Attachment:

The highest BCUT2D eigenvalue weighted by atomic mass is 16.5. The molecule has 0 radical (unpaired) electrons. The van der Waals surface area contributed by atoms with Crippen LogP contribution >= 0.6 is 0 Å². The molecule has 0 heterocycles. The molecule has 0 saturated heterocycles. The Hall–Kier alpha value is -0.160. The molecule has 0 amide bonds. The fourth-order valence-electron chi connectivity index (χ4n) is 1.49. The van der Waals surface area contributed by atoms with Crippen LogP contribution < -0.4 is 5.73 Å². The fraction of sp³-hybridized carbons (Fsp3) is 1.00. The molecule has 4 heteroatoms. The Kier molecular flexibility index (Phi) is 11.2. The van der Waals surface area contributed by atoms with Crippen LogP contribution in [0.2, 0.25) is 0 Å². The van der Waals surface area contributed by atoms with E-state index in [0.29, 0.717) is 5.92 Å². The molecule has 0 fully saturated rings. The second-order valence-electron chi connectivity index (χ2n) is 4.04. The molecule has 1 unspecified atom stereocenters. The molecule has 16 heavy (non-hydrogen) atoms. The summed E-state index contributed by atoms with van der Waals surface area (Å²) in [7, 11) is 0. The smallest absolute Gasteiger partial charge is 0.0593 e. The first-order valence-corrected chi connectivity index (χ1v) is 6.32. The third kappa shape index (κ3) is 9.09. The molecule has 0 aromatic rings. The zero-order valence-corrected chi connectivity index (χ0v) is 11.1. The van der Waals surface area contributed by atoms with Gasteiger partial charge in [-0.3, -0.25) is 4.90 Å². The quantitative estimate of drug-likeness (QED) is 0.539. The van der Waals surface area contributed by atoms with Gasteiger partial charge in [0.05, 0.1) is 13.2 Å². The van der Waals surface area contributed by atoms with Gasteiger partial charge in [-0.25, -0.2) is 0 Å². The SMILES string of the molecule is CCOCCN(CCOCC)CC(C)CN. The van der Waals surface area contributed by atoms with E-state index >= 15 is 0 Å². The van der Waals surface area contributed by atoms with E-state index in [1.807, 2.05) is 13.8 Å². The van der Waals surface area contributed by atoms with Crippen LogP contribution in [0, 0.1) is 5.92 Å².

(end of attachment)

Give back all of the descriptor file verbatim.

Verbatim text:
The highest BCUT2D eigenvalue weighted by atomic mass is 16.5. The molecule has 0 radical (unpaired) electrons. The van der Waals surface area contributed by atoms with Crippen LogP contribution >= 0.6 is 0 Å². The molecule has 0 heterocycles. The molecule has 0 saturated heterocycles. The Hall–Kier alpha value is -0.160. The molecule has 0 amide bonds. The fourth-order valence-electron chi connectivity index (χ4n) is 1.49. The van der Waals surface area contributed by atoms with Crippen LogP contribution < -0.4 is 5.73 Å². The fraction of sp³-hybridized carbons (Fsp3) is 1.00. The molecule has 4 heteroatoms. The Kier molecular flexibility index (Phi) is 11.2. The van der Waals surface area contributed by atoms with Crippen LogP contribution in [0.2, 0.25) is 0 Å². The van der Waals surface area contributed by atoms with E-state index in [0.29, 0.717) is 5.92 Å². The molecule has 0 fully saturated rings. The second-order valence-electron chi connectivity index (χ2n) is 4.04. The molecule has 1 unspecified atom stereocenters. The molecule has 16 heavy (non-hydrogen) atoms. The summed E-state index contributed by atoms with van der Waals surface area (Å²) in [7, 11) is 0. The smallest absolute Gasteiger partial charge is 0.0593 e. The first-order valence-corrected chi connectivity index (χ1v) is 6.32. The third kappa shape index (κ3) is 9.09. The molecule has 0 aromatic rings. The zero-order valence-corrected chi connectivity index (χ0v) is 11.1. The van der Waals surface area contributed by atoms with Gasteiger partial charge in [-0.3, -0.25) is 4.90 Å². The quantitative estimate of drug-likeness (QED) is 0.539. The van der Waals surface area contributed by atoms with Gasteiger partial charge in [0.05, 0.1) is 13.2 Å². The van der Waals surface area contributed by atoms with Gasteiger partial charge in [-0.25, -0.2) is 0 Å². The SMILES string of the molecule is CCOCCN(CCOCC)CC(C)CN. The van der Waals surface area contributed by atoms with E-state index >= 15 is 0 Å². The van der Waals surface area contributed by atoms with E-state index in [1.807, 2.05) is 13.8 Å². The van der Waals surface area contributed by atoms with Crippen LogP contribution in [0, 0.1) is 5.92 Å².